Sparking advanced ceramics

Fawad Inam, Haixue Yan, Wei Tu, Michael Reece

Research output: Contribution to journalArticlepeer-review


Ceramics are normally processed by consolidating powders using sintering at high temperatures. The time required for this process is usually measured in hours because of the slow rate of heating/cooling of the furnaces used. Spark plasma sintering (SPS), as it is commonly known, is a rapid sintering process, where the cycle can be completed in minutes. This generates the possibility of making ceramics with new microstructures and properties. Queen Mary University of London and its spin-out company, Nanoforce Technology Ltd, are working to exploit SPS technology in the UK. Spark plasma sintering has some similarities to hot-pressing, which involves applying pressure during sintering. The rapid heating rates in SPS are achieved by the direct Joule heating of the graphite dies in which the ceramics are sintered. This involves pulsed, direct current at low voltages (1,000A). The furnace at Nanoforce can achieve rates of up to 600°C/min. Because only the ceramic and die are heated, the cooling rates can be even faster because of their low thermal inertia and forced cooling.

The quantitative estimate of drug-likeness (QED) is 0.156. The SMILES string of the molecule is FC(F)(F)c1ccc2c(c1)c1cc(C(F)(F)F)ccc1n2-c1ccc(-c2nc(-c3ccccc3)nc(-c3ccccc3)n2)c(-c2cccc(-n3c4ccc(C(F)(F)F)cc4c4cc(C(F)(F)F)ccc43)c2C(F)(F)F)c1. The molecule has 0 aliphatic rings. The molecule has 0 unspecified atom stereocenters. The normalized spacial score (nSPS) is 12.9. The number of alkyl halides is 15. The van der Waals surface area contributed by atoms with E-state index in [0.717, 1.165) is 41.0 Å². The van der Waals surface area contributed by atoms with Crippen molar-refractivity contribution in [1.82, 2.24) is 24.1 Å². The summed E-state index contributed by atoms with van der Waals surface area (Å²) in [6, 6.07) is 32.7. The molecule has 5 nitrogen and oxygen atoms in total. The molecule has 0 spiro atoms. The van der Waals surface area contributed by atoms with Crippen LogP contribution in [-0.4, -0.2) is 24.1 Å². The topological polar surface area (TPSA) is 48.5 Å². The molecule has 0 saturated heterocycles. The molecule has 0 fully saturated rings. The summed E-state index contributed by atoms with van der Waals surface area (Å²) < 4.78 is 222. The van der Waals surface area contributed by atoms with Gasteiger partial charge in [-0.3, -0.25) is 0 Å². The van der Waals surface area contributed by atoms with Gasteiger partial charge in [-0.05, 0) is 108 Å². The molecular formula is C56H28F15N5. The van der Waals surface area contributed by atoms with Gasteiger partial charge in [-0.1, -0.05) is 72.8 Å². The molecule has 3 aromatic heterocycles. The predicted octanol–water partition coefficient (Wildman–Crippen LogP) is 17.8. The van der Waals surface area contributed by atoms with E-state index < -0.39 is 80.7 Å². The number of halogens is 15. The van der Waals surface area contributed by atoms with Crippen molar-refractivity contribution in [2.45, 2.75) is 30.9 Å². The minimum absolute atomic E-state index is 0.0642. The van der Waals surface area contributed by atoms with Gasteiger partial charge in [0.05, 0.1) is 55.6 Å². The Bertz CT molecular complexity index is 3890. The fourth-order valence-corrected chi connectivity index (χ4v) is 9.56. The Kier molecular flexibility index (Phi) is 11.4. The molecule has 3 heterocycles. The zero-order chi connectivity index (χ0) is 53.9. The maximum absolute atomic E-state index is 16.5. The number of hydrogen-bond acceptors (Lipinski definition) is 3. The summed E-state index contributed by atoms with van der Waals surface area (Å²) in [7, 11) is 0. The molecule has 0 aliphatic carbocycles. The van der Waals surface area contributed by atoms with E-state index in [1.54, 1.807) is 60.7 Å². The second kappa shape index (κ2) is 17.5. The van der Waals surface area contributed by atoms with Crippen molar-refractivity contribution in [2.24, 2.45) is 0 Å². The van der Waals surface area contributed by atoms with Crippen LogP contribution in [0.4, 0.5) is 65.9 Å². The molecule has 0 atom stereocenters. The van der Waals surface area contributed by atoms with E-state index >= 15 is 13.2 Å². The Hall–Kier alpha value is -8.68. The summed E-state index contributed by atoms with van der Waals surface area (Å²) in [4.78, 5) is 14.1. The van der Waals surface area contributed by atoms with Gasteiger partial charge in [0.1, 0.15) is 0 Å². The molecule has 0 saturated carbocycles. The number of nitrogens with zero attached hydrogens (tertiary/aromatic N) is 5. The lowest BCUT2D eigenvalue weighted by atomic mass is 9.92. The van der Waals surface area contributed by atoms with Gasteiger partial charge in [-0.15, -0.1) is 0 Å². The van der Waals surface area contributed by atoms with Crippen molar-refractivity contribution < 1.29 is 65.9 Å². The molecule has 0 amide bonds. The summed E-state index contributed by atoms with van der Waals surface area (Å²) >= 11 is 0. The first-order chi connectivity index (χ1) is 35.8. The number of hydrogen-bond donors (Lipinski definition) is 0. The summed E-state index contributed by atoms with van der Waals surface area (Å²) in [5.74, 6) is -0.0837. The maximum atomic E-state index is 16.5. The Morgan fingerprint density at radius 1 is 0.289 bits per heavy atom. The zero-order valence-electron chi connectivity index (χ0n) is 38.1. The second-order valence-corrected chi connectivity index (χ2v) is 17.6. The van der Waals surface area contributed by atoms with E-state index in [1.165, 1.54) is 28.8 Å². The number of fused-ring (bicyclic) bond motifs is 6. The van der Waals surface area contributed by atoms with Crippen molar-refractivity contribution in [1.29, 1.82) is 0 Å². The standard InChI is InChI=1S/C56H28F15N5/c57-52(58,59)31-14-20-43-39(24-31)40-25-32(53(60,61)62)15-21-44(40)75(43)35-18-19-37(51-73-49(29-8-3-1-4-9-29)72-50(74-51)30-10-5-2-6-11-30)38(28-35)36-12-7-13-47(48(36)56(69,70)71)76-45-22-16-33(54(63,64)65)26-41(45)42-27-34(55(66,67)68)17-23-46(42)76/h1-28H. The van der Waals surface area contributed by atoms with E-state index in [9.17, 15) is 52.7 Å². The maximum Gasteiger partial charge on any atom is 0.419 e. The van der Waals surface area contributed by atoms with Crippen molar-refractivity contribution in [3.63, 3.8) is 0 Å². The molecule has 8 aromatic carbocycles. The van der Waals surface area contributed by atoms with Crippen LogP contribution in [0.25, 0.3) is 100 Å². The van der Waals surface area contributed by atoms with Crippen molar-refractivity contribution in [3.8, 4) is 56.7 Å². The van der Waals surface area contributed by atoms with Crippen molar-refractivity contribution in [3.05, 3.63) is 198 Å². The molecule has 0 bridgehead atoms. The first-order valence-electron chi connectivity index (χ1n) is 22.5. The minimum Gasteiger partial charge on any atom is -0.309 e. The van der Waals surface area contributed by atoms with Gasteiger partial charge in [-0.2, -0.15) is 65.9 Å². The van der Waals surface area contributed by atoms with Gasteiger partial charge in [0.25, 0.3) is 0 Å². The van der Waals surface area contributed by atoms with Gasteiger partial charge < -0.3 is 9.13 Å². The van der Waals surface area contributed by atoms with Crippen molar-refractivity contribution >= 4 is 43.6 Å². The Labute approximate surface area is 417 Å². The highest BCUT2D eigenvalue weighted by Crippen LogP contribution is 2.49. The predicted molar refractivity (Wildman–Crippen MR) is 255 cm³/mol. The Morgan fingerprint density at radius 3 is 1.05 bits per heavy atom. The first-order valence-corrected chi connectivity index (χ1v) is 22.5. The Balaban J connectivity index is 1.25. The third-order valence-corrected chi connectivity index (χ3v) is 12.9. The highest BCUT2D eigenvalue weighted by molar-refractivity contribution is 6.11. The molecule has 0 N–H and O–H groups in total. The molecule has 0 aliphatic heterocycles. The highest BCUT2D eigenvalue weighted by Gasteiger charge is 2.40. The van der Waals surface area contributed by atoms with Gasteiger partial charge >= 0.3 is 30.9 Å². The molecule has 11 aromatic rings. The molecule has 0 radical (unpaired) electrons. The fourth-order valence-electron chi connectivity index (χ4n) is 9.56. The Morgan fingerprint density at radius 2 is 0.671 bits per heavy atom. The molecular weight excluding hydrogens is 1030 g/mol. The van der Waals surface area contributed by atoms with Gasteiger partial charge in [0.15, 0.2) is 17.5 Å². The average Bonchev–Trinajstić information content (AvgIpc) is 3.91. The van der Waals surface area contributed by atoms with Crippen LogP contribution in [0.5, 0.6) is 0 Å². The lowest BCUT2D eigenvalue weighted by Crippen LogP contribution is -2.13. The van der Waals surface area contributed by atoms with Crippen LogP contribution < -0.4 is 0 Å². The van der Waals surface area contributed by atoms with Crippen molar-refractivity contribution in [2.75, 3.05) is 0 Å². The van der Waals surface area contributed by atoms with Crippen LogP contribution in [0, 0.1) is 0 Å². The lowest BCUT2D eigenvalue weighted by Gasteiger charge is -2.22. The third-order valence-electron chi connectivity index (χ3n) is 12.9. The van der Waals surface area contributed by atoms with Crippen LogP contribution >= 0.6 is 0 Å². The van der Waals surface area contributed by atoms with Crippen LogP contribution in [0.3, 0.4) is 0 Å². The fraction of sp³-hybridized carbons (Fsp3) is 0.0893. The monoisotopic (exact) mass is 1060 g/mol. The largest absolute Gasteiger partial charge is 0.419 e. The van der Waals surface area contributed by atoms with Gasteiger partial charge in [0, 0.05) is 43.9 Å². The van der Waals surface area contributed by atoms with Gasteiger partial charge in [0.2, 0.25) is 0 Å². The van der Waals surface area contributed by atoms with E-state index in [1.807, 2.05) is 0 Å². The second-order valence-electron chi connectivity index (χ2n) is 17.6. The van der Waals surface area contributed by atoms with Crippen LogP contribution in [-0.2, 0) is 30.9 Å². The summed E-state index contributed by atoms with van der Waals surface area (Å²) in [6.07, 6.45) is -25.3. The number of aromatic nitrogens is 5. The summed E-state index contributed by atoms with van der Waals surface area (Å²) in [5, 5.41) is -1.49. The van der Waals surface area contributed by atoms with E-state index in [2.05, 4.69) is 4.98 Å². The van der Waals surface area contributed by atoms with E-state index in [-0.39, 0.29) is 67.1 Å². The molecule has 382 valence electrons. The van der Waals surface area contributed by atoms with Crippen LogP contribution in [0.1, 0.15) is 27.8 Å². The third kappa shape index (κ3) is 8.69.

Original languageEnglish
Pages (from-to)26-28
JournalMaterials World
Issue number5
Publication statusPublished - 2010


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